Good morning Eurohubsters, Nina Lindholm here with the last Dealflow of the week.
We’ve got quite a variety of topics to cover today. PAI Partners’ portfolio company, European Camping Group, completed its purchase of Vacanceselect, and PE Hub Europe got to hear the rationale behind the deal in an exclusive interview. There is also an exit by Montefiore Investments to look at as the firm parted ways with a French domain name registrar.
We also continue yesterday’s discussion on take-privates, following Apollo’s advances on John Wood Group. For those looking for something to listen to rather than read, we’ve also published our last episode in our podcast series.
Glamping. I sat down with Bertrand Monier, a partner at PAI Partners, and European Camping Group (ECG) president Alain Calmé to discuss ECG’s acquisition of Vacanceselect, a deal that closed just yesterday.
Alkmaar-headquartered Vacanceselect is a Dutch campsite and mobile-home operator that had been owned by funds advised by Permira since 2015. ECG, an Aix-en-Provence-based European tour operator that specialises in the mobile home holiday market, was acquired by PAI Partners in September 2021.
We covered many topics, including how the outdoor accommodation sector has evolved, but I found it interesting to hear why PAI and ECG were ready to make this acquisition.
“When we underwrite, we need to check market fundamentals and be sure we are comfortable with long-term trends,” Monier told me. “We also need to confirm the robustness of the platform and that the management team is in full control. We acquired ECG only 18 months ago, and all these requirements have been met. That’s why we’re comfortable making this big step.”
To find out more on the deal, including the enterprise value, read the full story here.
Exit. Moving from outdoor accommodation to web hosting. Montefiore Investment sold its majority stake in Gandi, a French domain name registrar, web hosting company and provider of email and SSL certificates, to Total Webhosting Solutions (TWS).
Gandi and TWS have merged both the companies to create Your.Online, a European online services platform.
“For four years, we have worked hand in hand to accelerate the growth of the business, notably with key accounts, develop new innovative products, and improve profitability,” said Daniel Elalouf, managing director & partner at Montefiore Investment.
To find out more about how Gandi grew during the ownership period, read our full coverage here.
Wood you be interested. Yesterday we spoke about John Wood Group, a multinational engineering and consulting business based in Scotland, receiving three approaches from Apollo Global Management.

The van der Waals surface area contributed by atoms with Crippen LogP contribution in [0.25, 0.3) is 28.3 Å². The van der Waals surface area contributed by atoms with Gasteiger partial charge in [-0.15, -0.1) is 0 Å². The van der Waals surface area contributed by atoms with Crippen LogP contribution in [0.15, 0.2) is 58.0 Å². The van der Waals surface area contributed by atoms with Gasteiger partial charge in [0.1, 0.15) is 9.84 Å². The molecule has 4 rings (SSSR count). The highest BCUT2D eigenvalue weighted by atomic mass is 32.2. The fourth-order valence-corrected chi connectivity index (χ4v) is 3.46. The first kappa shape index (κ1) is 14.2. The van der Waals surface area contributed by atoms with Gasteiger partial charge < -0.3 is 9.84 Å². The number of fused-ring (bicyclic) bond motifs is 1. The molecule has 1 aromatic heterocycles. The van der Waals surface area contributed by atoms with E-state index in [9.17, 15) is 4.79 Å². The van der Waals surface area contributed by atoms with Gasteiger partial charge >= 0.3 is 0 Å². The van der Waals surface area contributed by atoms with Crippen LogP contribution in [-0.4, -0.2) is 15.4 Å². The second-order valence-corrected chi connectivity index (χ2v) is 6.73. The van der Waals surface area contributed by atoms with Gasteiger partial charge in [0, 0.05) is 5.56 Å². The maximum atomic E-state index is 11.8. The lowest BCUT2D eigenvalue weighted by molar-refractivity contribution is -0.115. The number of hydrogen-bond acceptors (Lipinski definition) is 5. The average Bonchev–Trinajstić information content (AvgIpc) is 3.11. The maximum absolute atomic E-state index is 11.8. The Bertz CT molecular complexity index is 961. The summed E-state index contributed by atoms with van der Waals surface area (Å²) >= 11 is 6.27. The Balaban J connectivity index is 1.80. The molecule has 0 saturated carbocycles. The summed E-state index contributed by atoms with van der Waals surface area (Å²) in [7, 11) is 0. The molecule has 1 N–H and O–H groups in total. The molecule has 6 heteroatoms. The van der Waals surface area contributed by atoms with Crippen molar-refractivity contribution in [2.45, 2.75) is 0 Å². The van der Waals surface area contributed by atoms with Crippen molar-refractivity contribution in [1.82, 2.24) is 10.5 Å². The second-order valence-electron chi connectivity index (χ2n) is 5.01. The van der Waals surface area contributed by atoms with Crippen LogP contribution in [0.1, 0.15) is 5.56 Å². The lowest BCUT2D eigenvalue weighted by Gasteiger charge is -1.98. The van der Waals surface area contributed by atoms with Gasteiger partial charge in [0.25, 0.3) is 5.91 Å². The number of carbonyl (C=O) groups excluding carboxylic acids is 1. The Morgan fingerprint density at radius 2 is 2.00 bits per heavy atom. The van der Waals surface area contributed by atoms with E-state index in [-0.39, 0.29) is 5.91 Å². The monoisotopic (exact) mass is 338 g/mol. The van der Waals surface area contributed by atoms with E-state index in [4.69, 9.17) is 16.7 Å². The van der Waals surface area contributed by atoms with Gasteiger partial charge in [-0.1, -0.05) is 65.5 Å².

The most recent approach was on 26 January and offered 230p per share, valuing the company at around £1.6 billion ($1.9 billion; €1.8 billion). The Wood board had unanimously rejected each offer.
Apollo declined to comment when approached by PE Hub Europe. But a source close to the discussions pointed to the offer giving a premium of around 50 percent to Wood’s closing share price of roughly 150p before Wood made the approaches public later that day.
“That’s a pretty big premium,” the source said. “Even on a six-month trading basis, it’s pretty heavy. For a business that’s been underperforming, it’s as good as any you’ll see.” Such premiums are usually 15 to 20 percent, or sometimes 30 percent, the source added.
Recent completed take-privates in the UK include Sun European Partners buying K3 Capital Group at a premium of 16.7 percent to the previous day’s closing price, Energy Capital Partners buying Biffa at 28 percent premium and Astorg and Epiris buying Euromoney Institutional Investor at 33.5 percent premium.
One potential deal, involving Mayfair Equity Partners and maternity wear firm Serpahine, has a premium of 206 percent. In that case though, Mayfair already owns 43 percent of Seraphine.
The Wood board said it had unanimously rejected each Apollo offer as the bids had “significantly undervalued the repositioned group’s prospects”.
Wood outlined a new strategy at a capital markets day in late November, where it highlighted its sale of Built Environment Consulting as having “restored” its financial strength and said that its new leadership team had tackled the reasons for its underperformance, “notably by improving project discipline and selectively focusing on reimbursable and low-risk contract work”.
Shareholders seemed unimpressed, however, with the firm’s share price dropping from about 160p before the meeting to 134p afterwards.
“The proof is in the pudding,” said the source. “They implemented some changes and the share price hasn’t moved. Actually, there’s been some big drops.”
Weekend listening. In the final episode of Private Markets and the end of Cheap Money, we hear from LPs and GPs who share what key indicators they keep their eyes on to help make sense of the rising interest rate environment.
You can listen to the podcast here.
Listen to the first four episodes in the series here.
That’s all from me. I hope you have a good weekend. Craig McGlashan will write to you on Monday.